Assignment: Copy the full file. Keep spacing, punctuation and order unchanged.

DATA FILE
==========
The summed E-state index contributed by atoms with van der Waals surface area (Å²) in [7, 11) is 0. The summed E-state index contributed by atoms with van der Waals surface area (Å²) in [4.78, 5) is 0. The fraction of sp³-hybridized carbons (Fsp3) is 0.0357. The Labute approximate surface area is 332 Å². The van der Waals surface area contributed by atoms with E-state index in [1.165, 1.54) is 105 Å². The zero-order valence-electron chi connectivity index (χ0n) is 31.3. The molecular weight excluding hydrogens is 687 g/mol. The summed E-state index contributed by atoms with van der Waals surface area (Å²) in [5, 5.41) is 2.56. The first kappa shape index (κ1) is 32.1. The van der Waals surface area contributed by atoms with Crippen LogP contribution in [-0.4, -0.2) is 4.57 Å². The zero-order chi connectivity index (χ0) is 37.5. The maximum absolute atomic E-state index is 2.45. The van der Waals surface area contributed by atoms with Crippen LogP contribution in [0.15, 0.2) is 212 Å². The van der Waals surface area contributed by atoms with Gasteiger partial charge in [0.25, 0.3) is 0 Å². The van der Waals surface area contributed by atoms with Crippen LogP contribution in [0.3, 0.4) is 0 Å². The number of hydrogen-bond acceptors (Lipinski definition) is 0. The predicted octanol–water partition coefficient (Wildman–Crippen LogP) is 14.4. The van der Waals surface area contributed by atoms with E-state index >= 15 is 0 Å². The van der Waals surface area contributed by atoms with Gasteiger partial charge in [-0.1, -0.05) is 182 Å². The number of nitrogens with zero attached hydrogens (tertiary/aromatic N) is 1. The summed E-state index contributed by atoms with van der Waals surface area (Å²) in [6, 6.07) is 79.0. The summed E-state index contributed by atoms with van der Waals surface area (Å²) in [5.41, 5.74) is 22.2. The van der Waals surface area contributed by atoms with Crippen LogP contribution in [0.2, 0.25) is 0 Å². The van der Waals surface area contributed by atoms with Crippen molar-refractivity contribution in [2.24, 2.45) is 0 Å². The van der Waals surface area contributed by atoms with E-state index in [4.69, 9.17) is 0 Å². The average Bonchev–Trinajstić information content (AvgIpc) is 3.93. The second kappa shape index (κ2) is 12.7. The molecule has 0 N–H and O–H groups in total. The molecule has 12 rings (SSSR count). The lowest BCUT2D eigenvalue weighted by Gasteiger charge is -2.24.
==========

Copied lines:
The summed E-state index contributed by atoms with van der Waals surface area (Å²) in [7, 11) is 0. The summed E-state index contributed by atoms with van der Waals surface area (Å²) in [4.78, 5) is 0. The fraction of sp³-hybridized carbons (Fsp3) is 0.0357. The Labute approximate surface area is 332 Å². The van der Waals surface area contributed by atoms with E-state index in [1.165, 1.54) is 105 Å². The zero-order valence-electron chi connectivity index (χ0n) is 31.3. The molecular weight excluding hydrogens is 687 g/mol. The summed E-state index contributed by atoms with van der Waals surface area (Å²) in [5, 5.41) is 2.56. The first kappa shape index (κ1) is 32.1. The van der Waals surface area contributed by atoms with Crippen LogP contribution in [-0.4, -0.2) is 4.57 Å². The zero-order chi connectivity index (χ0) is 37.5. The maximum absolute atomic E-state index is 2.45. The van der Waals surface area contributed by atoms with Crippen LogP contribution in [0.15, 0.2) is 212 Å². The van der Waals surface area contributed by atoms with Gasteiger partial charge in [0.25, 0.3) is 0 Å². The van der Waals surface area contributed by atoms with Crippen LogP contribution in [0.3, 0.4) is 0 Å². The number of hydrogen-bond acceptors (Lipinski definition) is 0. The predicted octanol–water partition coefficient (Wildman–Crippen LogP) is 14.4. The van der Waals surface area contributed by atoms with E-state index >= 15 is 0 Å². The van der Waals surface area contributed by atoms with Gasteiger partial charge in [-0.1, -0.05) is 182 Å². The number of nitrogens with zero attached hydrogens (tertiary/aromatic N) is 1. The summed E-state index contributed by atoms with van der Waals surface area (Å²) in [6, 6.07) is 79.0. The summed E-state index contributed by atoms with van der Waals surface area (Å²) in [5.41, 5.74) is 22.2. The van der Waals surface area contributed by atoms with Crippen LogP contribution in [0.2, 0.25) is 0 Å². The van der Waals surface area contributed by atoms with Crippen molar-refractivity contribution in [2.24, 2.45) is 0 Å². The van der Waals surface area contributed by atoms with E-state index in [4.69, 9.17) is 0 Å². The average Bonchev–Trinajstić information content (AvgIpc) is 3.93. The second kappa shape index (κ2) is 12.7. The molecule has 0 N–H and O–H groups in total. The molecule has 12 rings (SSSR count). The lowest BCUT2D eigenvalue weighted by Gasteiger charge is -2.24.